Special Feature: Save Me a River

Many ancient civilizations thrived in abundance beside rivers. The fertile fields of the Nile River formed the civilization that paved the way to Egypt and its neighboring colonies. The Yellow River or Huang He in China united tribes that were heavily engaged in agriculture. Settlements sprouted along the Indus River in Pakistan. Mesopotamia, the land between two rivers, the Tigris and the Euphrates, was also home to flourishing cultures in ancient Iraq.
These civilizations shared common denominators. The river to them is a source of food, the spring for their agriculture, their filter that refreshes their land, and their channel for trade, cultural exchange, and communication. The rivers essentially cultivated their growth from separate clans into large powerful domains. This is how rivers are. They carry an essential role in the continuous development and progress of civilizations and naturally integrate themselves into daily human activities.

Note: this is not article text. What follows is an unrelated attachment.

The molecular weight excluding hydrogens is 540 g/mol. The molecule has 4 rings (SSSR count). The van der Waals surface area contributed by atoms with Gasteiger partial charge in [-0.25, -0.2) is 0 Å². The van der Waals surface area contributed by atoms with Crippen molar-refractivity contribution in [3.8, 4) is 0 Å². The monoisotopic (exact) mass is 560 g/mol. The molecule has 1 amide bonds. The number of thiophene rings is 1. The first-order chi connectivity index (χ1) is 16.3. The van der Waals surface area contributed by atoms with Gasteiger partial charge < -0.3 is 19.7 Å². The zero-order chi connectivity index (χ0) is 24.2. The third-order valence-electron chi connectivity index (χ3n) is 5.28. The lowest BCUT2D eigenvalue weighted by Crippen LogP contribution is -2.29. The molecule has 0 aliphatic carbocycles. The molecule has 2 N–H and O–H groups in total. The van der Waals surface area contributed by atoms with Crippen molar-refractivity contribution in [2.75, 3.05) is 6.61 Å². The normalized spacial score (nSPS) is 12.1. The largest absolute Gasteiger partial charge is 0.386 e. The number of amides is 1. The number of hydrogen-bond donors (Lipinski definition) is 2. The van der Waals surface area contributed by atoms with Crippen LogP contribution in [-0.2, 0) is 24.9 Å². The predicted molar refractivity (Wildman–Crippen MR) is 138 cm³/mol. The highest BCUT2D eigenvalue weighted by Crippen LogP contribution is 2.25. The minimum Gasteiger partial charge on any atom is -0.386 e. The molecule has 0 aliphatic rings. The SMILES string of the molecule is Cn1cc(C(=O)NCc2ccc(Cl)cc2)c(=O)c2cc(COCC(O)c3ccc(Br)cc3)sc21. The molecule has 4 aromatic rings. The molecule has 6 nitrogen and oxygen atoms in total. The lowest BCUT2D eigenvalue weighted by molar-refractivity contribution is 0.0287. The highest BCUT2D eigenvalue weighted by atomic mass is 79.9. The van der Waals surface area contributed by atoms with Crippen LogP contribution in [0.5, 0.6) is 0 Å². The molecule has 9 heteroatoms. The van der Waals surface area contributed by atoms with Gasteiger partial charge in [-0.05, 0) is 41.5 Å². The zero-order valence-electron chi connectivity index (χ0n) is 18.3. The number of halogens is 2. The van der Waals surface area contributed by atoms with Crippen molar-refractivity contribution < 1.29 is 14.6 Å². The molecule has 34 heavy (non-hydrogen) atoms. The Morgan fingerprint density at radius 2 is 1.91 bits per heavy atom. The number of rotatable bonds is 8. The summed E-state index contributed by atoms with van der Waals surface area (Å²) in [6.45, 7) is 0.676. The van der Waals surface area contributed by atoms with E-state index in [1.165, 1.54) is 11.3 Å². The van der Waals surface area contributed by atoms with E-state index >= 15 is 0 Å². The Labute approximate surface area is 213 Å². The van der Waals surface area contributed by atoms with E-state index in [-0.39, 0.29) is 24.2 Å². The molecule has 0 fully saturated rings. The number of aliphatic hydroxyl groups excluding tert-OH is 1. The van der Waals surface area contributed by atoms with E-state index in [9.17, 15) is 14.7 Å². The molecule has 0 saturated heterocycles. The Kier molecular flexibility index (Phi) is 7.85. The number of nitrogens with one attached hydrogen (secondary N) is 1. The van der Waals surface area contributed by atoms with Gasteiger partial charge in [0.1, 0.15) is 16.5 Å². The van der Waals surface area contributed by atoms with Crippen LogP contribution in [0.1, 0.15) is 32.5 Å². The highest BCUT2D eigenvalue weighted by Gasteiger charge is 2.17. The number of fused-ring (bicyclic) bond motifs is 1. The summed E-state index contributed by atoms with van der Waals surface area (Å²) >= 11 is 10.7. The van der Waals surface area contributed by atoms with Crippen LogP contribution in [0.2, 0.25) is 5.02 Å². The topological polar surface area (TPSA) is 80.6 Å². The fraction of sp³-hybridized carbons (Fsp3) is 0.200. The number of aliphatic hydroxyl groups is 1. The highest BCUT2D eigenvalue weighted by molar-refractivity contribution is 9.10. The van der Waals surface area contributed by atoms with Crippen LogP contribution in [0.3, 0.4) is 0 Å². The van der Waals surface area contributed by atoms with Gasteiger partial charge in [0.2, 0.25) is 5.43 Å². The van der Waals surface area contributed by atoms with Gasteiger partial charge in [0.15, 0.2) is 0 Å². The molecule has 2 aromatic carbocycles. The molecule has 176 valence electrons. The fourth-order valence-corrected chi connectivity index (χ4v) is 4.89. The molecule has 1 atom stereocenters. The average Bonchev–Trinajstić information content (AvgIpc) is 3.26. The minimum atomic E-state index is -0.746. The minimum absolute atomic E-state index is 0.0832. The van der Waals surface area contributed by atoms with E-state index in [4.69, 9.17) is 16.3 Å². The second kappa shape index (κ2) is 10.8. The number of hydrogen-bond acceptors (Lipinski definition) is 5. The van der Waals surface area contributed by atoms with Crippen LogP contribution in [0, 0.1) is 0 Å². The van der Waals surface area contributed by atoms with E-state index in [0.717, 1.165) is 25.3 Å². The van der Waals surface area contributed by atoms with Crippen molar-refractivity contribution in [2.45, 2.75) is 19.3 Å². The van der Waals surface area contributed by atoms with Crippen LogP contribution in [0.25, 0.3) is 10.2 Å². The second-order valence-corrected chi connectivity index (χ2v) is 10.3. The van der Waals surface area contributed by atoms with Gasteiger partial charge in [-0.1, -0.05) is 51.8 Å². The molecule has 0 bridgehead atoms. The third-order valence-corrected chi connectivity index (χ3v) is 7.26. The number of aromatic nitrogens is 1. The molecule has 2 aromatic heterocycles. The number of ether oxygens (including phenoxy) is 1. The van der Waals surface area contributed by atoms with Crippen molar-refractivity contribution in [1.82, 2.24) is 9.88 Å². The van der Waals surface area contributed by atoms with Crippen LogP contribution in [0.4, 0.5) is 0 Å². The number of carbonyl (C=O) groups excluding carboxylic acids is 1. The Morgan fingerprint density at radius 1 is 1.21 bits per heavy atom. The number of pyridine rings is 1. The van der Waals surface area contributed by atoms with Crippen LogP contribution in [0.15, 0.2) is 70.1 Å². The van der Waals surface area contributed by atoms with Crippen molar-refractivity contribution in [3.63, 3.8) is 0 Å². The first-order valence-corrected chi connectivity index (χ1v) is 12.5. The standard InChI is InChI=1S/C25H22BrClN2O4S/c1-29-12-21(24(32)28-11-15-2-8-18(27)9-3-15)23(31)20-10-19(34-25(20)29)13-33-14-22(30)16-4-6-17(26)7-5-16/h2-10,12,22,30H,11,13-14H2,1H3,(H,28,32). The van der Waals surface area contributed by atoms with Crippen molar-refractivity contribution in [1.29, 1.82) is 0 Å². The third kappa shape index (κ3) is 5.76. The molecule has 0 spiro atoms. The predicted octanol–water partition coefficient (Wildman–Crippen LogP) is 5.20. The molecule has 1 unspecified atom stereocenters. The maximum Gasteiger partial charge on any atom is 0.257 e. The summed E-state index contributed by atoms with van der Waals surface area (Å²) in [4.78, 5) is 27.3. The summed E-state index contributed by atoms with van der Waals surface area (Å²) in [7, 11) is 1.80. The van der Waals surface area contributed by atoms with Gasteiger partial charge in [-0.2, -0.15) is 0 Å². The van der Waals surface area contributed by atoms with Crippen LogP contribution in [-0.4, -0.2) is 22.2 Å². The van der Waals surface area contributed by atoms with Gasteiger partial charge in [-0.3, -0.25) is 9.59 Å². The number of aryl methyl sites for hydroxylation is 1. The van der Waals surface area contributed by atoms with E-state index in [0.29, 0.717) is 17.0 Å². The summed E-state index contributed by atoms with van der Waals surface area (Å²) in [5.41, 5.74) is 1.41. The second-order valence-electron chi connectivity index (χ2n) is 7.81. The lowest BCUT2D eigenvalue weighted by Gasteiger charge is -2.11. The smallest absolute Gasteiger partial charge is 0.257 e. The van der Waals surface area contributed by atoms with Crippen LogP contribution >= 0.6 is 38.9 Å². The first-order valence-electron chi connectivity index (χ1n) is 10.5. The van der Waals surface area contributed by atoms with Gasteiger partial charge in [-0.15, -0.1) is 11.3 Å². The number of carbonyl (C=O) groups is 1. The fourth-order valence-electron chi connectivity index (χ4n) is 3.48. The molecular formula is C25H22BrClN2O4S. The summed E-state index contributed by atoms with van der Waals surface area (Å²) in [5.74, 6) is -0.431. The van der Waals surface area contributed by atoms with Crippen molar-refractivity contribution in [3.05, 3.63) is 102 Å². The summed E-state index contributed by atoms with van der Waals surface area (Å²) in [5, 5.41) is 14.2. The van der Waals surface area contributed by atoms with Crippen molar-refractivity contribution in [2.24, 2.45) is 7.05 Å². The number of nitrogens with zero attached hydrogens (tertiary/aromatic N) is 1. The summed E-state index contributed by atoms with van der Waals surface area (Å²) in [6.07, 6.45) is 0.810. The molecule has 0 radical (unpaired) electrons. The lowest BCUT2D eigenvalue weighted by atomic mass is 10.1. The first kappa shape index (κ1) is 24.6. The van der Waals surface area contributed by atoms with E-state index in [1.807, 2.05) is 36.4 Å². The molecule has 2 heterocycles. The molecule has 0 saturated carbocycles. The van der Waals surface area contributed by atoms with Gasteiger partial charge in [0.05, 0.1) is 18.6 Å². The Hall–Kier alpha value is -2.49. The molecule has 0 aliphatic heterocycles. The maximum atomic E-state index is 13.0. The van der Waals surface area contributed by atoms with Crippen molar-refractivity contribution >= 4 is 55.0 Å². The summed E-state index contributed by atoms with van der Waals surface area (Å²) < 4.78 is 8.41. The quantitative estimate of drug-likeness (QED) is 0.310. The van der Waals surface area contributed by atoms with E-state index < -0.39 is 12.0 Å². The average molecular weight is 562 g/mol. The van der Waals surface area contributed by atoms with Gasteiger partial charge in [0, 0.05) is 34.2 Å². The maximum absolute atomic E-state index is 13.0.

In Cebu, one of its many precious rivers is the 34.5-kilometer Butuanon River located at the center of the province, from Agsungot in Cebu City to Umapad-Paknaan in Mandaue City. Covering a total land area of 7,508.99 hectares, it goes through at least 17 barangays in Cebu City (upper stream) and at least nine barangays in Mandaue City (lower stream) before opening out to the Mactan Channel (see Figure 1).
The name Butuanon is said to have come from a plant people in the past call botan that used to grew abundantly along the river. Others say the name came from migrants from Butuan who were aptly called taga Butuan.